“Advertising rises to an art when it stimulates not a perceived need, but boredom. Generosity sweepstakes, patient repetition, diligent associations, claims of skyrocketing temperance-–a cavalry charge of techniques weaseling the tedious virtues into subliminal consciousness to make people fidget in their jiggling bodies, necrohabits, and abusive relationships. This campaign of discontent would implant not a longing for this or that product, but a heartache to jump on the bandwagon of another existence altogether. To lodge ennui in the soul is to commodify life.” – Bauvard …
I see very little good that ever comes from advertising. Generally, it makes us feel unhappy and discontent; it leaves us feeling like a smaller man, as if we are lacking something or inferior. And worst of all, it leaves us with a temporary high, searching endlessly in the wrong places for our inner peace–for as Bauvard mentions, advertising merely “lodges ennui in the soul.”
What is ennui? It is a feeling of utter weariness and discontent resulting from safety or lack of interest… or in other words… boredom. Advertising commodifies our lives by encouraging us to look for happiness and joy in things. Sure, my car still works and gets me around fine, but this new truck has all the latest bells and whistles. How could I not live with satellite radio, bluetooth sync, GPS, a towing package, and upgraded leather seats with the heating and cooling built in? If we cannot find happiness in the things we already have, we will never find happiness elsewhere.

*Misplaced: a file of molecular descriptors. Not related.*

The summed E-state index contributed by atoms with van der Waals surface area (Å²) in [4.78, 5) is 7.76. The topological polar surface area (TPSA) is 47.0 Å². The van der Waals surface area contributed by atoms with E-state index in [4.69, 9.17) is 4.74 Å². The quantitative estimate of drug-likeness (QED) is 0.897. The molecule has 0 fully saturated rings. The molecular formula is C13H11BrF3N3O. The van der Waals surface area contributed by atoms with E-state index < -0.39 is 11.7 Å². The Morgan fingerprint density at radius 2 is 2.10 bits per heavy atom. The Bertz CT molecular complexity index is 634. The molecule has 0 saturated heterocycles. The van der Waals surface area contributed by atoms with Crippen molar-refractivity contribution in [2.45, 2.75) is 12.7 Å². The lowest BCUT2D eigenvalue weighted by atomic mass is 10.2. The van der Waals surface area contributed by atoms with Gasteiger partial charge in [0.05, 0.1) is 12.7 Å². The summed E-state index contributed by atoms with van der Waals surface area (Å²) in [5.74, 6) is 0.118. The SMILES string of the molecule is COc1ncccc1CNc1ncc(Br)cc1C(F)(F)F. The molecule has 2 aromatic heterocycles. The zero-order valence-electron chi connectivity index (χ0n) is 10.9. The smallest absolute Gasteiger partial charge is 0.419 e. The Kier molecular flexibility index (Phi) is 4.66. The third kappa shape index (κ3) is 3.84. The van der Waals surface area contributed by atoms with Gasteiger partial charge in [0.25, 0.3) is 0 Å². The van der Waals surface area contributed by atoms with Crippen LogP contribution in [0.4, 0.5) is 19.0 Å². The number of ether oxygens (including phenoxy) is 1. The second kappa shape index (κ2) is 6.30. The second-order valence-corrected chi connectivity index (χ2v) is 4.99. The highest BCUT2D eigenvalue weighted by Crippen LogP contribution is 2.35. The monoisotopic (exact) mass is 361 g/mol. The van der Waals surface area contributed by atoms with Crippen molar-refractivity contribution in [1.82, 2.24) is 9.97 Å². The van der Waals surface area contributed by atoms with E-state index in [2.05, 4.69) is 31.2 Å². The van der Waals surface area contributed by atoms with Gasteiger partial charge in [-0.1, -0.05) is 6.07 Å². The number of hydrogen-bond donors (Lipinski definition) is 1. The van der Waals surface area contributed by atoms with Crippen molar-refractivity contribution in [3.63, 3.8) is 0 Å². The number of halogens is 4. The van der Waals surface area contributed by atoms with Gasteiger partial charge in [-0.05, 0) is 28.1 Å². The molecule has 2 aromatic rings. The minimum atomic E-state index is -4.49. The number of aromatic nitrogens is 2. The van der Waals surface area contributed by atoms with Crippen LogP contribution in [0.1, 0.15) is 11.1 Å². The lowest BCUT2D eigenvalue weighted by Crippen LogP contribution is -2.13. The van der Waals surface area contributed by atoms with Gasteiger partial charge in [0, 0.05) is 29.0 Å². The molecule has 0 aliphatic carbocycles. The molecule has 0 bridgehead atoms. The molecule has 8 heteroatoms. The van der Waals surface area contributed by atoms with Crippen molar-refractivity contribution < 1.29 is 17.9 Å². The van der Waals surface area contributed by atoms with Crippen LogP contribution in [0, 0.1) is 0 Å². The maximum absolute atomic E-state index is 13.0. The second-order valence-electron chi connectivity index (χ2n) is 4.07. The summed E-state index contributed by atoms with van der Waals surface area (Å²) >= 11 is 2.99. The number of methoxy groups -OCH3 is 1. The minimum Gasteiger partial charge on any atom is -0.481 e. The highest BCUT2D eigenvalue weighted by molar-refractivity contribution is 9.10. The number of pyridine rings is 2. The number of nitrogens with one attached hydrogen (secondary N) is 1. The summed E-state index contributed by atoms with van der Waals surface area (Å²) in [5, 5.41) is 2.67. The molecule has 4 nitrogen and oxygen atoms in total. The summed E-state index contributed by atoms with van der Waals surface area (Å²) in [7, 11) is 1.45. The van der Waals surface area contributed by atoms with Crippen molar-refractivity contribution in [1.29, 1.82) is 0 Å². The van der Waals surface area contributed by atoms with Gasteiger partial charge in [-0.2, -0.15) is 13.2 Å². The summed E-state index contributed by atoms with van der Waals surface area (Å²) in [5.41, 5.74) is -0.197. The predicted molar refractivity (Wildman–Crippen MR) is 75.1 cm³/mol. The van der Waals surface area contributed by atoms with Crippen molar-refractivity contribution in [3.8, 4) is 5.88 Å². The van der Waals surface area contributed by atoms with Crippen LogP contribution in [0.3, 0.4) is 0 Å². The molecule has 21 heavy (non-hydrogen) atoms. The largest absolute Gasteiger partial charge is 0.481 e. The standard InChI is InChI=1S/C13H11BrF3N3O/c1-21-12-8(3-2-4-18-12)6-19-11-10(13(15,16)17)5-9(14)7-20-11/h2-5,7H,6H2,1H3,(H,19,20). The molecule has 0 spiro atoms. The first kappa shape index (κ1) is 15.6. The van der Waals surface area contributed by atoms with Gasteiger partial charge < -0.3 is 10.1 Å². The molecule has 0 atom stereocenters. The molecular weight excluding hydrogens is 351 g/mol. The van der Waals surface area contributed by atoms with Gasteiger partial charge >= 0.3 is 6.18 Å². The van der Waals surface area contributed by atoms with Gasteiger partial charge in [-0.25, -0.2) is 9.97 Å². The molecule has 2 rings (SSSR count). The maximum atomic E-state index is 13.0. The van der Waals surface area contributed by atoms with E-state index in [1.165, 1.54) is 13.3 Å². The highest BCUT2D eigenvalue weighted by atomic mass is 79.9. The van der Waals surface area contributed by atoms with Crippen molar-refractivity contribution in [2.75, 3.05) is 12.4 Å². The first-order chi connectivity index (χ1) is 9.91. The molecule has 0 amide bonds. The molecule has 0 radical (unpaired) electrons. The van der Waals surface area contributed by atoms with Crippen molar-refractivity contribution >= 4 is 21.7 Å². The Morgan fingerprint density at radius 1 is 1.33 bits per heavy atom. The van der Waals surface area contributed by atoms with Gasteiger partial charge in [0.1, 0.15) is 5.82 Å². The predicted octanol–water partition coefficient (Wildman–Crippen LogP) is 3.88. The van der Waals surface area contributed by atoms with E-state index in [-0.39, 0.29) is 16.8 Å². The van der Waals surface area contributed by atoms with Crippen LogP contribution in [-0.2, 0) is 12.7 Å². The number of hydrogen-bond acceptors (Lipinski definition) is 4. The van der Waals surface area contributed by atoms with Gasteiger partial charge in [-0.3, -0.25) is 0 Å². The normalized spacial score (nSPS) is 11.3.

True happiness comes from within… so these commercials create a tension that most of us just do not understand on a conscious level. We want things, but are not sure why. “Perhaps I would be better off with that brand new truck?” Of course, there is nothing wrong with fulfilling wants, but our needs are another thing. Most of what we see advertised is completely unnecessary, and we usually do not even want it until we see the ads in the first place.
If we maintain our awareness of what the people who create the ads are trying to make us feel with their words and images, we will have a better understanding of why we are compelled to buy the things they are advertising. And if we are aware of our true needs in life, and put them above our wants, we will be well on the right path to finding happiness and contentment in life. The key is constant discernment, and awareness of what is truly necessary and what is not.
When you see or hear any ads today, think about what the advertisers are trying to make you feel.
Questions to consider:
Do you ever find yourself buying something out of a feeling of boredom with life?
Have you ever bought anything that you did not really want because of a really good ad?
Why is “buyer’s remorse” such a common phenomenon?
For further thought:
“Every increased possession loads us with new weariness.” – John Ruskin